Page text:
11. ^
    Straub, Deborah A. “Calcium supplementation in clinical practice: a review of forms, doses, and indications.” Nutrition in Clinical Practice22.3 (2007): 286-296.
  12. ^
    Ross, A. Catharine, et al. “The 2011 report on dietary reference intakes for calcium and vitamin D from the Institute of Medicine: what clinicians need to know.” The Journal of Clinical Endocrinology & Metabolism 96.1 (2011): 53-58.
  13. ^ Wasserman, R. H. “Vitamin D and the dual processes of intestinal calcium absorption.” The Journal of nutrition 134.11 (2004): 3137-3139.
  14. ^ Dawson-Hughes, Bess, et al. “Estimates of optimal vitamin D status.” Osteoporosis international 16.7 (2005): 713-716.
  15. ^ Fuchs, Nan Kathryn. “Magnesium: A Key to Calcium Absorption.” The Magnesium Website. November (2002).
  16. ^ McCarron, DAVID A. “Calcium, magnesium, and phosphorus balance in human and experimental hypertension.” Hypertension 4.5 Pt 2 (1982): III27.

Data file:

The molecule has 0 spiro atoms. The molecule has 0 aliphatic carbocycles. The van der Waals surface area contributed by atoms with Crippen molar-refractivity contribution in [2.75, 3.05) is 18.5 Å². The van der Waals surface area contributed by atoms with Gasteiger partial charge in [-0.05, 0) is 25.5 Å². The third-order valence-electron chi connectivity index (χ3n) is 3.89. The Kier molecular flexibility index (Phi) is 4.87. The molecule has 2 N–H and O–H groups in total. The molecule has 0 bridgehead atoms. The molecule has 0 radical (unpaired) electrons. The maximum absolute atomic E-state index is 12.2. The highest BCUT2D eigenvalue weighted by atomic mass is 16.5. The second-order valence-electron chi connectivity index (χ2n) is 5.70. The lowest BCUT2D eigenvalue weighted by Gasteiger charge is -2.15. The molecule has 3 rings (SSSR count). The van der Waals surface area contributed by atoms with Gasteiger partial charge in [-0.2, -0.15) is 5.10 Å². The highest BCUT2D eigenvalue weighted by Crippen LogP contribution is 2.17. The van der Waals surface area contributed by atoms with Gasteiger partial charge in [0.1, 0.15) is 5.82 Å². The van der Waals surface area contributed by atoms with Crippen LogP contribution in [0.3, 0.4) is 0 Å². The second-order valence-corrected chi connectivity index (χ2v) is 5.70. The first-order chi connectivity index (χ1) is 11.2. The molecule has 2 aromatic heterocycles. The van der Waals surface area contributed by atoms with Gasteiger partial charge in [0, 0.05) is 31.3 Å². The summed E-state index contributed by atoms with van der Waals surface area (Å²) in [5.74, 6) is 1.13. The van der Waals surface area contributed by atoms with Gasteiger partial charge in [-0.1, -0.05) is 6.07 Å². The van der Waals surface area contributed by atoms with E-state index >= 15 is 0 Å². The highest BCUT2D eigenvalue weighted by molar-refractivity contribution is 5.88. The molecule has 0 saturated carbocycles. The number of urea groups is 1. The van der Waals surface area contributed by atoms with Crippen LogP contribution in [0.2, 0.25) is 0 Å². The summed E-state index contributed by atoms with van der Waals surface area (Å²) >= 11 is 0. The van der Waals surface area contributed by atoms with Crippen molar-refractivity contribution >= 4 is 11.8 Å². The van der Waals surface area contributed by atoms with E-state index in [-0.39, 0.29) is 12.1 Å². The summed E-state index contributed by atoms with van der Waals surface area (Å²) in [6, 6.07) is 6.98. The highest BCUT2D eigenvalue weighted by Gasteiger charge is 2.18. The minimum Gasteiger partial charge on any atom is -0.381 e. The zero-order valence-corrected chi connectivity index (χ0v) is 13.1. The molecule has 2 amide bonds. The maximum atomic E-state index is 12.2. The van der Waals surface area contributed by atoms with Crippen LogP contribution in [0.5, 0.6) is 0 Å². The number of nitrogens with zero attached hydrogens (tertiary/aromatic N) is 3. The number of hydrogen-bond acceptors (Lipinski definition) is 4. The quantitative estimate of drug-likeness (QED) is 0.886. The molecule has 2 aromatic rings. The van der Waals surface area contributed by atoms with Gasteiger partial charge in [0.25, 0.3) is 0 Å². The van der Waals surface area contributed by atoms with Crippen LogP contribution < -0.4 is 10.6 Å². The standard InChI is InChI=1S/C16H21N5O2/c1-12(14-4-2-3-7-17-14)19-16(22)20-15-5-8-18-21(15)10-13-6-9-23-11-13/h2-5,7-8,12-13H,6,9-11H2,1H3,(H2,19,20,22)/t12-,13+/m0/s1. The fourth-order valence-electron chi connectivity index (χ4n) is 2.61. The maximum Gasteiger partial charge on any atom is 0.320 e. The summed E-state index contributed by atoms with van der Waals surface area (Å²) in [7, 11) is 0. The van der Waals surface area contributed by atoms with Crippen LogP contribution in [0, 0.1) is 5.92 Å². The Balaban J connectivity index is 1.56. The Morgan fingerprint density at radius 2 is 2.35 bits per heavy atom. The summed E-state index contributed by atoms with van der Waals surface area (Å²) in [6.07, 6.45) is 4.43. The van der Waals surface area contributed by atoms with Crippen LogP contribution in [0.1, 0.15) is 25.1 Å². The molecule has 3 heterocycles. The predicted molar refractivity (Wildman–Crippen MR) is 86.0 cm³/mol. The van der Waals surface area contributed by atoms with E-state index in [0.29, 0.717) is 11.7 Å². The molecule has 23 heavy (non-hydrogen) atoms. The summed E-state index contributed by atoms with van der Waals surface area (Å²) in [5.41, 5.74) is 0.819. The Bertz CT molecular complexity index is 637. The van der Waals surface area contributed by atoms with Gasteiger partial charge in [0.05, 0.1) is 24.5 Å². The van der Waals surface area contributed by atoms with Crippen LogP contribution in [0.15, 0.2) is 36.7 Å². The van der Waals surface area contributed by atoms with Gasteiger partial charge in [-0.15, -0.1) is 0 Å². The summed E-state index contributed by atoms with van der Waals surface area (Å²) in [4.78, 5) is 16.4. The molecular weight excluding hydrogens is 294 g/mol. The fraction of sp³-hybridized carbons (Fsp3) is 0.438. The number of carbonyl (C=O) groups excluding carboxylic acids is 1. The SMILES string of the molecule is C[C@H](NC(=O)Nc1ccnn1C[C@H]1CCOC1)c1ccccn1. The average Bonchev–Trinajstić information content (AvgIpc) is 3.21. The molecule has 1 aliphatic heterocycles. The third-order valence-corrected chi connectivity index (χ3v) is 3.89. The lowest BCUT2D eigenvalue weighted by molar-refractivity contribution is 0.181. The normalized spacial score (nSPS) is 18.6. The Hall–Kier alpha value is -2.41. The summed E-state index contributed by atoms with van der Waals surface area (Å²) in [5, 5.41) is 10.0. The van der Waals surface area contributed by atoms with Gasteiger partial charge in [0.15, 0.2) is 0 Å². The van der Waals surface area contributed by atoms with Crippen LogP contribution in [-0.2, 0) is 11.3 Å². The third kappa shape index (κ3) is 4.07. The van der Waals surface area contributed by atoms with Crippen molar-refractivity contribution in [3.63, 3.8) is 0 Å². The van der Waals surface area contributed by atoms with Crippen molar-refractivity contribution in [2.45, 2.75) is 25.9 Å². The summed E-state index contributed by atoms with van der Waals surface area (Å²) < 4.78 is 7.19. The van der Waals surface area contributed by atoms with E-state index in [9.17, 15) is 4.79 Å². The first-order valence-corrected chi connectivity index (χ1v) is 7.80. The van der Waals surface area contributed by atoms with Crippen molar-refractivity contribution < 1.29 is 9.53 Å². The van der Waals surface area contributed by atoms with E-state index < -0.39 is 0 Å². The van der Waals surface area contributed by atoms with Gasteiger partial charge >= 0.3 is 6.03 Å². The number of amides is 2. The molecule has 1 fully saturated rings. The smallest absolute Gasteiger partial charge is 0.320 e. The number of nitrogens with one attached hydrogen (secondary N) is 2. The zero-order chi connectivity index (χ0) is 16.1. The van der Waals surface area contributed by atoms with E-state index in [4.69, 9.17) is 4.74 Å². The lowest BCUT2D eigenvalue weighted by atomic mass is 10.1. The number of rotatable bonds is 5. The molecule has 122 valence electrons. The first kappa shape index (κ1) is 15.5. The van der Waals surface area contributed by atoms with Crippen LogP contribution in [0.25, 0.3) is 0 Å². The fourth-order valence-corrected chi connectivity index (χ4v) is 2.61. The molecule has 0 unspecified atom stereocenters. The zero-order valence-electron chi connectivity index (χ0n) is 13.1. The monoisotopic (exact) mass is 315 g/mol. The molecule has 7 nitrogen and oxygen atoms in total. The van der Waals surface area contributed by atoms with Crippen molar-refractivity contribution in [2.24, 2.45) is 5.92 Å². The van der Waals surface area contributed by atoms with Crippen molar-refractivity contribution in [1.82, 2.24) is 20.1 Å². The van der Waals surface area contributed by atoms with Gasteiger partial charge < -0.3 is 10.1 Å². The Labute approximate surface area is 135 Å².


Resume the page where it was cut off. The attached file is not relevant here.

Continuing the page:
17. ^ Morcos, S. R., et al. “Effect of vitamin C and carotene on the absorption of calcium from the intestine.” Zeitschrift für Ernährungswissenschaft 15.4 (1976): 387-390.
  18. ^ Carr, Anitra C., and Balz Frei. “Toward a new recommended dietary allowance for vitamin C based on antioxidant and health effects in humans.”The American journal of clinical nutrition 69.6 (1999): 1086-1107.
  19. ^ Knapen, Marjo HJ, Karly Hamulyák, and Cees Vermeer. “The effect of vitamin K supplementation on circulating osteocalcin (bone Gla protein) and urinary calcium excretion.” Annals of internal medicine 111.12 (1989): 1001-1005.
  20. ^ Schurgers, Leon J., et al. “Regression of warfarin-induced medial elastocalcinosis by high intake of vitamin K in rats.” Blood 109.7 (2007): 2823-2831.
  21. ^ Civitelli, Robert, et al. “Dietary L-lysine and calcium metabolism in humans.” Nutrition (Burbank, Los Angeles County, Calif.) 8.6 (1991): 400-405.